Atherton Collieries v Bolton Wanderers
Alder Street / Preseason Friendly / 2nd July 2016
It’s not for everyone, but I adore preseason football: beer, sunshine, random scenic football grounds and with the fixtures being meaningless, none of that stress football brings along with it at times. Over the last few years, my summer months of football have arguably been my most enjoyable. So, where to start off the 2016/17 season? Well, actually I’d jumped the gun and started my season with European football in Rhyl on Thursday night with Connah’s Quay taking on Norwegian side, Stabæk. However, Saturday afternoon is the true home of football and so something good was needed for the first Saturday 3pm kick-off of the season. A Lost Boyos favourite. A Lost Boyos legend. Atherton Collieries – Alder Street. Oh, and there was the small matter of them playing Bolton Wanderers too.
“But Matt, you’ve blogged about Colls before haven’t you?!” Yes, I know, I know. I certainly have. But, if there’s one blog on this site I hate more than any other it is that Atherton Colls blog. Quite frankly, it doesn’t come close to doing that football club justice – nor even the town of Atherton, a town I’ve grown massively fond of. I’ve said for the best part of two years, ‘I’m going to rewrite a blog that does the mighty Colls justice.’ I repeatedly delayed this composition, until today, as what better time to pen my reboot blog on Atherton Colls than the day they took on their neighbouring ‘goliaths’, Bolton Wanderers.
Colls is one of the iconic clubs from my travels: it was them after all who influenced the flat cap headgear choice that has become my signature of sorts. Back in 2012, when legendary groundhopper duo Tony One-Leg and Johnny the Rhino dubbed Atherton Colls v Atherton LR as the ‘Flat Cap Derby’ it was Colls who ran with the title and decided to make the Man of the Match award during their local derbies an actual flat cap. For my first taste of the Atherton derby, I wore a newly purchased flat cap and even got to go on the pitch and present the first ever ‘Flat Cap Man of the Match’ – a great honour indeed. And so, the flat cap sort of stuck around and became a part of Lost Boyos mythology. From having one flat cap on that cold March evening back in 2013, I’ve now got over 30 of them (not including other hats which have joined the headwear party).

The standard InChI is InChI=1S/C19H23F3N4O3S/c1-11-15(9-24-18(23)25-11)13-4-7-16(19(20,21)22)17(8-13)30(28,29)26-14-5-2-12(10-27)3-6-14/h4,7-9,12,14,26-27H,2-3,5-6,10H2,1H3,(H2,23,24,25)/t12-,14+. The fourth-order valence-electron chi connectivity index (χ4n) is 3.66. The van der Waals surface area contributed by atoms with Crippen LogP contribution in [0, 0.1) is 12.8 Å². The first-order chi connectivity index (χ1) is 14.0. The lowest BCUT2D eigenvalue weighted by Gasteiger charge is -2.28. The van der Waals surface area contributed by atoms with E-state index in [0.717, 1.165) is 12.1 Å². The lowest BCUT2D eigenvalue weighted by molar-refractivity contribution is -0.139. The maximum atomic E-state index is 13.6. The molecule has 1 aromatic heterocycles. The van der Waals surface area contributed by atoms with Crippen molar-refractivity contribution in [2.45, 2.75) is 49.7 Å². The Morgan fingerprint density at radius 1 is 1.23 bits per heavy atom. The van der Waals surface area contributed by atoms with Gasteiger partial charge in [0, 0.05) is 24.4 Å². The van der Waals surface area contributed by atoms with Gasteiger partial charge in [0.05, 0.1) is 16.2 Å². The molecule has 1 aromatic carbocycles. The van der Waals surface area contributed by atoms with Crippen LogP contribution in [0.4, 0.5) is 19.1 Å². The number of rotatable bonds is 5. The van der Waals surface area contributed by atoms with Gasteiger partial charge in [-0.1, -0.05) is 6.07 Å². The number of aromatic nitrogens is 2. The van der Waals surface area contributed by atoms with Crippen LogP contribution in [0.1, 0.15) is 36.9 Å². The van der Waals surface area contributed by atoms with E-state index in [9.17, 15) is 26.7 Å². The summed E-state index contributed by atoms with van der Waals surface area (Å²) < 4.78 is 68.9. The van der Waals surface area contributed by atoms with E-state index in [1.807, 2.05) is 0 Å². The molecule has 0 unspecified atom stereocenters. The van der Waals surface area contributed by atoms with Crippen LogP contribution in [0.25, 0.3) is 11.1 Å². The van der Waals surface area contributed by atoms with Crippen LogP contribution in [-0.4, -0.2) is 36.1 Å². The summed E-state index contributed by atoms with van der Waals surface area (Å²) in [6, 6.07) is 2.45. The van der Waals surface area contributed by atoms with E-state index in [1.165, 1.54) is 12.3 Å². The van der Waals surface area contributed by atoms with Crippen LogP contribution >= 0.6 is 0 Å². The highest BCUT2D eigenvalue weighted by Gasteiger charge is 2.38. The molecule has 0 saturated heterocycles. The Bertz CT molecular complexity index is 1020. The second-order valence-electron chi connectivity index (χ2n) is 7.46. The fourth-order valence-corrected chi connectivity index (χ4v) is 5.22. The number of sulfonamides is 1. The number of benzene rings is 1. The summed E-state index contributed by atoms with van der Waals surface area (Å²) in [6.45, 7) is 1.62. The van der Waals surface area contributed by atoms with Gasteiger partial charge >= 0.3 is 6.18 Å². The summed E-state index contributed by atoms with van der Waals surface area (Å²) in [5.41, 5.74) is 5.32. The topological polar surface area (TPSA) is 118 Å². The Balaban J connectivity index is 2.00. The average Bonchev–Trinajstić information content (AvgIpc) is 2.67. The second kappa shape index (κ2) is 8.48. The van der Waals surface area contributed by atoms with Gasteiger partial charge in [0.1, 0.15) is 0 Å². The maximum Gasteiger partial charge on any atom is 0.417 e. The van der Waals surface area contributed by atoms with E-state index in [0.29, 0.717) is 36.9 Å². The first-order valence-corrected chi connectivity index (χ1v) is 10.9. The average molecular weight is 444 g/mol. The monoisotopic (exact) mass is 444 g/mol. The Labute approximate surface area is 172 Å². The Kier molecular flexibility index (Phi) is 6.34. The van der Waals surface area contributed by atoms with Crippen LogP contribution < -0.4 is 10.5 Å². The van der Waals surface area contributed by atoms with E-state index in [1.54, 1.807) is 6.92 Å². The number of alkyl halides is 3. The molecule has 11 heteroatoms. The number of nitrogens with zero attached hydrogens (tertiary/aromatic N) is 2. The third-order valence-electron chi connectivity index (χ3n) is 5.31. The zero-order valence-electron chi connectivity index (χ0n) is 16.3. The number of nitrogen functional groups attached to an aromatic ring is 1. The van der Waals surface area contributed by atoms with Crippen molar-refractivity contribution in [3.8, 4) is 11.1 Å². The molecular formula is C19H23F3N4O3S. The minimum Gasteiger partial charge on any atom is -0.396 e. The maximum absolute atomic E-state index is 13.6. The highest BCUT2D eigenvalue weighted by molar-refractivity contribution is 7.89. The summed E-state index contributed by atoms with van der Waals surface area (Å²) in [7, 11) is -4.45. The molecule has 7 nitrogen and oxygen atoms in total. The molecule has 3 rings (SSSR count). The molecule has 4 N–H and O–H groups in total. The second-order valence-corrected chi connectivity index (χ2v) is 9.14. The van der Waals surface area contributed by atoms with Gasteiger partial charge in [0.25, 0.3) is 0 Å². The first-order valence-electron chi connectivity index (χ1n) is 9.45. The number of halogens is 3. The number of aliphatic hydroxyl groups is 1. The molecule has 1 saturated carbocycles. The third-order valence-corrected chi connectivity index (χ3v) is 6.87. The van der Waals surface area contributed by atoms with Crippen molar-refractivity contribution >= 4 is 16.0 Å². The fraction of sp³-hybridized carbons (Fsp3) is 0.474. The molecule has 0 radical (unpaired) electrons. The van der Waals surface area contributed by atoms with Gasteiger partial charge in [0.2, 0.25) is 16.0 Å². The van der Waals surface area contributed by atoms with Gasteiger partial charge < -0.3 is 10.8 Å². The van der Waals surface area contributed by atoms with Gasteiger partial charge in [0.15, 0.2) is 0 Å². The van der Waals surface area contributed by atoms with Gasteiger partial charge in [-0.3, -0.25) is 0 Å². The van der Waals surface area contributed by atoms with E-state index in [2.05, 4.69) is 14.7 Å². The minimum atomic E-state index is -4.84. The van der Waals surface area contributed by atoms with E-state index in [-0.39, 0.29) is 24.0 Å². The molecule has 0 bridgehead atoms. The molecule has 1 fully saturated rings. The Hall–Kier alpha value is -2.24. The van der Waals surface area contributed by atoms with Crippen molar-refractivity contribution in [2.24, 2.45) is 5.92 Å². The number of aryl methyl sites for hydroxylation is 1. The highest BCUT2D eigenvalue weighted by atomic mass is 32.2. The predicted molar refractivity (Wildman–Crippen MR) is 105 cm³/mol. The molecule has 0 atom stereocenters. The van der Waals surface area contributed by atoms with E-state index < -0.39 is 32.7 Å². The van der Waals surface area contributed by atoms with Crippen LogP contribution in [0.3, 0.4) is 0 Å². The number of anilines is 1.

If there’s another piece of Lost Boyos mythology that has stuck around from Atherton Colls it’s been my good pal and ardent Colls fan Gibbo. Starsky had Hutch, Thelma had Louise and even Hale had Pace – since that fateful night when we first met in Radcliffe, my groundhopping adventures have had Gibbo. So with me exiting the north-west soon, I promised him one last hurrah in my favourite Lancashire town.
Atherton genuinely is probably my favourite of the Lancashire towns – probably because of the relentless assault of pubs as you walk down the streets. With this in mind, I was in Atherton by midday heading towards one of its hallmarks: the Pound Pub – yes, it does do what it says on the tins…sort of. A pint in this establishment costs just over the advertised eponymous ‘pound’ but it was still definitely in the ‘dirt cheap’ category (although don’t exactly expect quality for your measly dosh). Equally to my liking was the fact that the pub were repeatedly showing Hal Robson-Kanu’s Cruyff turn for Wales from the night before as Wales triumphed 3-1 over to make it to the semi-finals of the Euros (it was kind of a big deal). I’d been out in Manchester the night before with some fellow compatriots (plus Gibbo) to watch the Wales game, so this first pint here was sort of ‘hair of the dog’. Hal Robson-Kanu’s goal will go down in Welsh folklore – so much so that if former Swansea midfielder Darren Pratley, now of Bolton, was to be at Colls today, I’d have to break the news to him that he’s been demoted to my 2nd favourite goal of all-time (see Swansea v Nottingham Forest Championship Play-off semi-final 2011 for that aforementioned effort).